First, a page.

2 March–9 April, Mackintosh Museum, Glasgow
The Erratics borrows its title from the geological term for boulders which, through glacial displacement, end up resting on another rock type. The union of incongruous materials evoked by this term aptly describes the effect of encountering the very different works presented by Lotte Glob, Nick Evans, and Ruth Barker in this exhibition. Though an interest in bringing the archaic into the present can be detected in each of these artists’ works, through geological, anthropological or mythological registers, what is most interesting is that their three, very singular languages and approaches, are allowed to become congruent and coexist here without the imposition of any overbearing logic or schema. The Erratics provides further evidence that Jenny Brownrigg’s bold and thoughtful curatorial approach is delivering one of the most interesting, unpredictable exhibition programmes in Glasgow right now.
Glob is a Danish-born ceramicist based in Sutherland—a landscape that deeply informs her practice. Displacing her strange, dense work from its usual home at her Loch Eriboll ‘sculpture croft’, inevitably risks domesticating it and reducing its impact. Nonetheless, a careful selection of pieces of particular intensity, humour and plain weirdness successfully militates against such an outcome. Works such as ‘Rock Eyes’ (2010) lumpy clay forms with milky, eye-like, and iridescent glaze pooling at their tops, suggest a visceral sensibility at the heart of Glob’s practice, while more directly figurative pieces such as ‘Dolly the Sheep’ (2001) or ‘The Loch Eriboll Chorus’ (2008) reveal a playful sense of hybridity, perversity or mysticism. The philosopher JL Austin urged aestheticians to “forget for a while about the beautiful and get down instead to the dainty and the dumpy”, and any sustained response to Glob’s works would require a lexicon fluent in terms which similarly get down to earth and deal with the language of awkward physicality and the mythological oddness they embody. Her own wonderfully suggestive titles might be as good a starting point as any, with the likes of ‘Baluba Muse’ (1966), ‘Siamese Cyclop’ (2007), ‘Loyal Beast’ (2008), ‘Journey to the Unknown’ (2007), ‘Bog Doll’ (1966) and ‘Chocolate Kebab’ (2008), giving a fair sense of the variety of tones and affects to be found in her work.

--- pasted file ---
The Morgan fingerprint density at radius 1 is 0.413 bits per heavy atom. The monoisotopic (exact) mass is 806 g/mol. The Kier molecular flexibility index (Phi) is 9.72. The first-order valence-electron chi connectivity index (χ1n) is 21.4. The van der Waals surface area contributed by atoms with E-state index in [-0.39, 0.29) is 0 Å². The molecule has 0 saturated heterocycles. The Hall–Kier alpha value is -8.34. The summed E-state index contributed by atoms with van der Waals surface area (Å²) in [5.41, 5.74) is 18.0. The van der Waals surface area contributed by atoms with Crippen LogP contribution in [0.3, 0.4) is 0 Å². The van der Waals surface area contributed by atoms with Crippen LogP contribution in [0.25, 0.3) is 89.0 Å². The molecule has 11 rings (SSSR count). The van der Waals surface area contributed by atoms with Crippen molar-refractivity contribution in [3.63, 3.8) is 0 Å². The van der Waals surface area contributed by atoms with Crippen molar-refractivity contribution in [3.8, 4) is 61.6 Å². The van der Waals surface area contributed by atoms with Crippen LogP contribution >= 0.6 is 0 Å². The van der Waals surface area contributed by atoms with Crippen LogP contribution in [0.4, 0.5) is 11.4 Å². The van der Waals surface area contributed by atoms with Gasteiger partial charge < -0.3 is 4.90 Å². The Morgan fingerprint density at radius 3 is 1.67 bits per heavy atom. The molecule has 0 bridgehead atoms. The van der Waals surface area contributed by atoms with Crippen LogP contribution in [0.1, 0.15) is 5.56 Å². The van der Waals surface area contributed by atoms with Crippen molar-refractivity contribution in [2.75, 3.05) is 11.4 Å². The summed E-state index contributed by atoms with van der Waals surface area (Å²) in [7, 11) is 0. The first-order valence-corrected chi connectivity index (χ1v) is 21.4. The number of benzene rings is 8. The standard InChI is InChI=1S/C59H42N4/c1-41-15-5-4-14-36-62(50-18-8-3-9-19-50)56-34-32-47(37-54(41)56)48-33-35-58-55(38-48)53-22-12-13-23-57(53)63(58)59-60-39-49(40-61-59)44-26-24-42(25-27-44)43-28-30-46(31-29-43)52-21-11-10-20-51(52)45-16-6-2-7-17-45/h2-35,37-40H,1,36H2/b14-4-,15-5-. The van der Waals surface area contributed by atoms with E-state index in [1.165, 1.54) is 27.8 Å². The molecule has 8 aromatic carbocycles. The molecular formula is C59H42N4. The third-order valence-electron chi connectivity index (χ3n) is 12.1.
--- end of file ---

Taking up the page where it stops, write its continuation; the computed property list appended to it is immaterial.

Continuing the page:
Nick Evans’s contribution to the exhibition is two-fold. Two frieze patterns, ‘Acephale’ and ‘K Figure’, both 2011, decorate the walls of the gallery, bringing forms and symbolism derived from the applied arts into play, and also, perhaps, associations with the Bataillean surrealist interest in ethnographic cultures. Evans is also responsible for designing the tables upon which Glob’s ceramics sit. For his recent exhibition Anti Autonome at Mary Mary, Glasgow (September–October 2010), Evans likewise created decorative wooden plinths, adorned with screen-printed patterns, to support his abstract plaster forms. His exploration of the play between the putative autonomy of the sculptures proper and their functional supports is extended here, as the tables, in directly serving Glob’s works, are arguably further removed from any claim to autonomy (indeed, they are not credited as art works in the exhibition guide, but as designs by Evans). The applied arts seem to be offering Evans fertile new areas of investigation, and yielding intriguing results, with hints that there is more to come.
Ruth Barker’s performance, ‘And The Three Mothers Ask: Don’t You Know Me?’, 2011, closes the exhibition with a monologue delivered three times, each iteration being given a distinctive tone, ranging from the plaintive to the commanding. The artist, wearing a striking red garment by Lesley Hepburn, allows the context of the exhibition to add further nuances to her performance, already rich in meaning thanks to its multi-layered text. At times, Barker seems to address her words less to the audience than to the array of sculptural personages in the space, from Glob’s ‘Chocolate Kebab’ to the somewhat forlorn copy of the 2nd century BC, ‘Winged Victory of Samothrace’, which looms over the gallery. The monologue itself offered a poetic take on the iconographic theme of the ‘deae matres’ (three mothers) as it appears in Romano-British sculptural objects, with their links to maternity, fertility and the domestic transferred unmistakeably into contemporary culture through references to Hovis, Radox, and ‘little pre-rolled sushi’. Consummately prepared and performed, Barker’s piece chimes with the archaic and elemental aspects of Glob and Evans’ works, speaking in an otherworldly voice to address fundamental, worldly experiences and our erratic attempts to make sense of them.
Dominic Paterson is a lecturer in History of Art at the University of Glasgow